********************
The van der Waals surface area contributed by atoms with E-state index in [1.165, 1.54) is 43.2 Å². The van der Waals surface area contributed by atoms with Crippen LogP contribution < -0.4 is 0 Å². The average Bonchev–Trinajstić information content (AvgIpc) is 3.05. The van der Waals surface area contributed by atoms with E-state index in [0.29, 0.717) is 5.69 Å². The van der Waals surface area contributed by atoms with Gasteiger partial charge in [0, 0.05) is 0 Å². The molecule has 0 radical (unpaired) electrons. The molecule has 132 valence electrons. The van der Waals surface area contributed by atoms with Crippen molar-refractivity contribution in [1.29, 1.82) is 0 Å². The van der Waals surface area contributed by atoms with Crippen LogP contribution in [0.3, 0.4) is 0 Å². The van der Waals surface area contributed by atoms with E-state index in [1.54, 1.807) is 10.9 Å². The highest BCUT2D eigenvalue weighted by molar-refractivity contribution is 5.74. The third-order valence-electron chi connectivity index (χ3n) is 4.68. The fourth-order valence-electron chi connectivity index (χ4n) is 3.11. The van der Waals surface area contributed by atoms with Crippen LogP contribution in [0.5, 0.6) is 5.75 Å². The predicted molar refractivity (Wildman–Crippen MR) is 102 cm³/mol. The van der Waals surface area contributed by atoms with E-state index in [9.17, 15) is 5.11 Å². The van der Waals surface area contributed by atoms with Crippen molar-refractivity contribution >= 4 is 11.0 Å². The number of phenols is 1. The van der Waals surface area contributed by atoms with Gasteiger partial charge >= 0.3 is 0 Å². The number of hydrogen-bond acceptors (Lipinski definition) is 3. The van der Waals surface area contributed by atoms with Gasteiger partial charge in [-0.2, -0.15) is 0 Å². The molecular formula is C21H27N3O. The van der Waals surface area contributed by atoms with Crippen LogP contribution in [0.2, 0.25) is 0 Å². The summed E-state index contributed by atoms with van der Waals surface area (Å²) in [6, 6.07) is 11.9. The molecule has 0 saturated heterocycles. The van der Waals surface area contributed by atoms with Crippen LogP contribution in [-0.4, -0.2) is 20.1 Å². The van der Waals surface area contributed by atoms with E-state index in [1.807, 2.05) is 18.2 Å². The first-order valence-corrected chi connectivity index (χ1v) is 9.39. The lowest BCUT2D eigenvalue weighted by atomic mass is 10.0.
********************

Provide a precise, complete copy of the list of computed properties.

The van der Waals surface area contributed by atoms with E-state index in [1.165, 1.54) is 43.2 Å². The van der Waals surface area contributed by atoms with Crippen LogP contribution < -0.4 is 0 Å². The average Bonchev–Trinajstić information content (AvgIpc) is 3.05. The van der Waals surface area contributed by atoms with E-state index in [0.29, 0.717) is 5.69 Å². The van der Waals surface area contributed by atoms with Gasteiger partial charge in [0, 0.05) is 0 Å². The molecule has 0 radical (unpaired) electrons. The molecule has 132 valence electrons. The van der Waals surface area contributed by atoms with Crippen molar-refractivity contribution in [1.29, 1.82) is 0 Å². The van der Waals surface area contributed by atoms with Crippen LogP contribution in [0.3, 0.4) is 0 Å². The van der Waals surface area contributed by atoms with E-state index in [1.54, 1.807) is 10.9 Å². The highest BCUT2D eigenvalue weighted by molar-refractivity contribution is 5.74. The third-order valence-electron chi connectivity index (χ3n) is 4.68. The fourth-order valence-electron chi connectivity index (χ4n) is 3.11. The van der Waals surface area contributed by atoms with Crippen LogP contribution in [0.5, 0.6) is 5.75 Å². The predicted molar refractivity (Wildman–Crippen MR) is 102 cm³/mol. The van der Waals surface area contributed by atoms with E-state index in [9.17, 15) is 5.11 Å². The van der Waals surface area contributed by atoms with Crippen molar-refractivity contribution >= 4 is 11.0 Å². The number of phenols is 1. The van der Waals surface area contributed by atoms with Gasteiger partial charge >= 0.3 is 0 Å². The number of hydrogen-bond acceptors (Lipinski definition) is 3. The van der Waals surface area contributed by atoms with Gasteiger partial charge in [-0.2, -0.15) is 0 Å². The molecular formula is C21H27N3O. The van der Waals surface area contributed by atoms with Crippen LogP contribution in [0.2, 0.25) is 0 Å². The summed E-state index contributed by atoms with van der Waals surface area (Å²) in [6, 6.07) is 11.9. The molecule has 0 saturated heterocycles. The van der Waals surface area contributed by atoms with Crippen LogP contribution in [-0.4, -0.2) is 20.1 Å². The van der Waals surface area contributed by atoms with E-state index in [1.807, 2.05) is 18.2 Å². The first-order valence-corrected chi connectivity index (χ1v) is 9.39. The lowest BCUT2D eigenvalue weighted by atomic mass is 10.0.